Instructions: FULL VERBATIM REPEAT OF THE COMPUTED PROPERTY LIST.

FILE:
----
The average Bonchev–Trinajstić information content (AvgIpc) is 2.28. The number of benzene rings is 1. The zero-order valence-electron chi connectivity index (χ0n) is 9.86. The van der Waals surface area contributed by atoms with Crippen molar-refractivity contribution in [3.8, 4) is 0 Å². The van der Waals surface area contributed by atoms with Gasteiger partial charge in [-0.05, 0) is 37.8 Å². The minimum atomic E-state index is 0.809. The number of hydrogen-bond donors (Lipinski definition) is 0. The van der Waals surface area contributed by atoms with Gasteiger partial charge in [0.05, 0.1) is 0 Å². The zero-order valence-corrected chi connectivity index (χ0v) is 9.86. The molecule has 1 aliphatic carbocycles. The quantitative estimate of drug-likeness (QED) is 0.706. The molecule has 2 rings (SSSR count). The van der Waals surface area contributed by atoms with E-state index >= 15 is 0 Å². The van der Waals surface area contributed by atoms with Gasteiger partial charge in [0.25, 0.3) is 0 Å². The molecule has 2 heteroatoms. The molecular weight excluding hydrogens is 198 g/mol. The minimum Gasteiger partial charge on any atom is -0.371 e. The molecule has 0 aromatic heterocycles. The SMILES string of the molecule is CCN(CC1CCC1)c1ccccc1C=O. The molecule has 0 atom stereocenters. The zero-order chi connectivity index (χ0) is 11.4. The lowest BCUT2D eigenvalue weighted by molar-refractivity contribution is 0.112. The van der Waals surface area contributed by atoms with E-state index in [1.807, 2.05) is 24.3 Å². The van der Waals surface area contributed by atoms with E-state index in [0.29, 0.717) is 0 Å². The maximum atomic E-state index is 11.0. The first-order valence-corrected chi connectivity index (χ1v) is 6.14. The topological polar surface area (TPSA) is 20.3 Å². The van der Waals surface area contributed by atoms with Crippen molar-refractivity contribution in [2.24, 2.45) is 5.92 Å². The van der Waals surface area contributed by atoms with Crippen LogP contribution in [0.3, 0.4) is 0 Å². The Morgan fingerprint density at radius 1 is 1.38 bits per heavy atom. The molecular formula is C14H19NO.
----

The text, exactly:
The average Bonchev–Trinajstić information content (AvgIpc) is 2.28. The number of benzene rings is 1. The zero-order valence-electron chi connectivity index (χ0n) is 9.86. The van der Waals surface area contributed by atoms with Crippen molar-refractivity contribution in [3.8, 4) is 0 Å². The van der Waals surface area contributed by atoms with Gasteiger partial charge in [-0.05, 0) is 37.8 Å². The minimum atomic E-state index is 0.809. The number of hydrogen-bond donors (Lipinski definition) is 0. The van der Waals surface area contributed by atoms with Gasteiger partial charge in [0.05, 0.1) is 0 Å². The zero-order valence-corrected chi connectivity index (χ0v) is 9.86. The molecule has 1 aliphatic carbocycles. The quantitative estimate of drug-likeness (QED) is 0.706. The molecule has 2 rings (SSSR count). The van der Waals surface area contributed by atoms with E-state index >= 15 is 0 Å². The van der Waals surface area contributed by atoms with Gasteiger partial charge in [0.25, 0.3) is 0 Å². The molecule has 2 heteroatoms. The molecular weight excluding hydrogens is 198 g/mol. The minimum Gasteiger partial charge on any atom is -0.371 e. The molecule has 0 aromatic heterocycles. The SMILES string of the molecule is CCN(CC1CCC1)c1ccccc1C=O. The molecule has 0 atom stereocenters. The zero-order chi connectivity index (χ0) is 11.4. The lowest BCUT2D eigenvalue weighted by molar-refractivity contribution is 0.112. The van der Waals surface area contributed by atoms with E-state index in [1.807, 2.05) is 24.3 Å². The van der Waals surface area contributed by atoms with E-state index in [0.29, 0.717) is 0 Å². The maximum atomic E-state index is 11.0. The first-order valence-corrected chi connectivity index (χ1v) is 6.14. The topological polar surface area (TPSA) is 20.3 Å². The van der Waals surface area contributed by atoms with Crippen molar-refractivity contribution in [2.24, 2.45) is 5.92 Å². The van der Waals surface area contributed by atoms with Crippen LogP contribution in [0.3, 0.4) is 0 Å². The Morgan fingerprint density at radius 1 is 1.38 bits per heavy atom. The molecular formula is C14H19NO.